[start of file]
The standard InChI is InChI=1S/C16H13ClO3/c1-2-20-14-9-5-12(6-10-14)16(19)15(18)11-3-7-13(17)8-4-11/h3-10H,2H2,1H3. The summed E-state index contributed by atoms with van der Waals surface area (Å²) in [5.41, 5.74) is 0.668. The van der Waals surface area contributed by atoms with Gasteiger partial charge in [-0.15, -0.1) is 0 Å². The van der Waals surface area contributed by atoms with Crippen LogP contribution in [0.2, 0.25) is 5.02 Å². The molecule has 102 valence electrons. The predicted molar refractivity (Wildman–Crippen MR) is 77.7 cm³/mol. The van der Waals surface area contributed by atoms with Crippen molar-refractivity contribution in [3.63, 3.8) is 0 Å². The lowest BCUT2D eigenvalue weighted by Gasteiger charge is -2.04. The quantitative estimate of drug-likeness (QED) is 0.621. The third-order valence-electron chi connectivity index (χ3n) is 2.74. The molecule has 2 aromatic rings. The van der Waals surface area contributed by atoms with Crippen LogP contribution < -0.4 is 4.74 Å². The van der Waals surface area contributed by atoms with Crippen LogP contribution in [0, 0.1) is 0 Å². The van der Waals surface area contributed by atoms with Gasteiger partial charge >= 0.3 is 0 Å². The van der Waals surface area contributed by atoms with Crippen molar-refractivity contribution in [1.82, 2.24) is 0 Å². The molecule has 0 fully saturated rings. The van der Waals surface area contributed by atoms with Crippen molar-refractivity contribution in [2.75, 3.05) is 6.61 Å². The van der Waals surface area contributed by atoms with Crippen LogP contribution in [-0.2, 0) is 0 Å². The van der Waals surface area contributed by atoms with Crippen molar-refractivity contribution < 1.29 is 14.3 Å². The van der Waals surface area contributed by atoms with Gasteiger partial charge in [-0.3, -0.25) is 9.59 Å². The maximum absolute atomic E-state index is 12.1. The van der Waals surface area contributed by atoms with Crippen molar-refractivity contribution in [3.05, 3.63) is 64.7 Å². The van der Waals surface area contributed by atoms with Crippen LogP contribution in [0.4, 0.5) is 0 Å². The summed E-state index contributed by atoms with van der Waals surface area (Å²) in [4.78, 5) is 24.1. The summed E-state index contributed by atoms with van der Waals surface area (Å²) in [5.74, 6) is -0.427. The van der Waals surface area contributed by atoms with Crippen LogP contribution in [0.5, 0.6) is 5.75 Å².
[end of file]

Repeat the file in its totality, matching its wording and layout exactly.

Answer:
The standard InChI is InChI=1S/C16H13ClO3/c1-2-20-14-9-5-12(6-10-14)16(19)15(18)11-3-7-13(17)8-4-11/h3-10H,2H2,1H3. The summed E-state index contributed by atoms with van der Waals surface area (Å²) in [5.41, 5.74) is 0.668. The van der Waals surface area contributed by atoms with Gasteiger partial charge in [-0.15, -0.1) is 0 Å². The van der Waals surface area contributed by atoms with Crippen LogP contribution in [0.2, 0.25) is 5.02 Å². The molecule has 102 valence electrons. The predicted molar refractivity (Wildman–Crippen MR) is 77.7 cm³/mol. The van der Waals surface area contributed by atoms with Crippen molar-refractivity contribution in [3.63, 3.8) is 0 Å². The lowest BCUT2D eigenvalue weighted by Gasteiger charge is -2.04. The quantitative estimate of drug-likeness (QED) is 0.621. The third-order valence-electron chi connectivity index (χ3n) is 2.74. The molecule has 2 aromatic rings. The van der Waals surface area contributed by atoms with Crippen LogP contribution < -0.4 is 4.74 Å². The van der Waals surface area contributed by atoms with Crippen LogP contribution in [0, 0.1) is 0 Å². The van der Waals surface area contributed by atoms with Gasteiger partial charge >= 0.3 is 0 Å². The van der Waals surface area contributed by atoms with Crippen molar-refractivity contribution in [1.82, 2.24) is 0 Å². The molecule has 0 fully saturated rings. The van der Waals surface area contributed by atoms with Crippen molar-refractivity contribution in [2.75, 3.05) is 6.61 Å². The van der Waals surface area contributed by atoms with Crippen LogP contribution in [-0.2, 0) is 0 Å². The van der Waals surface area contributed by atoms with Crippen molar-refractivity contribution < 1.29 is 14.3 Å². The van der Waals surface area contributed by atoms with Gasteiger partial charge in [-0.3, -0.25) is 9.59 Å². The maximum absolute atomic E-state index is 12.1. The van der Waals surface area contributed by atoms with Crippen molar-refractivity contribution in [3.05, 3.63) is 64.7 Å². The van der Waals surface area contributed by atoms with Crippen LogP contribution in [0.4, 0.5) is 0 Å². The summed E-state index contributed by atoms with van der Waals surface area (Å²) in [4.78, 5) is 24.1. The summed E-state index contributed by atoms with van der Waals surface area (Å²) in [5.74, 6) is -0.427. The van der Waals surface area contributed by atoms with Crippen LogP contribution in [0.5, 0.6) is 5.75 Å².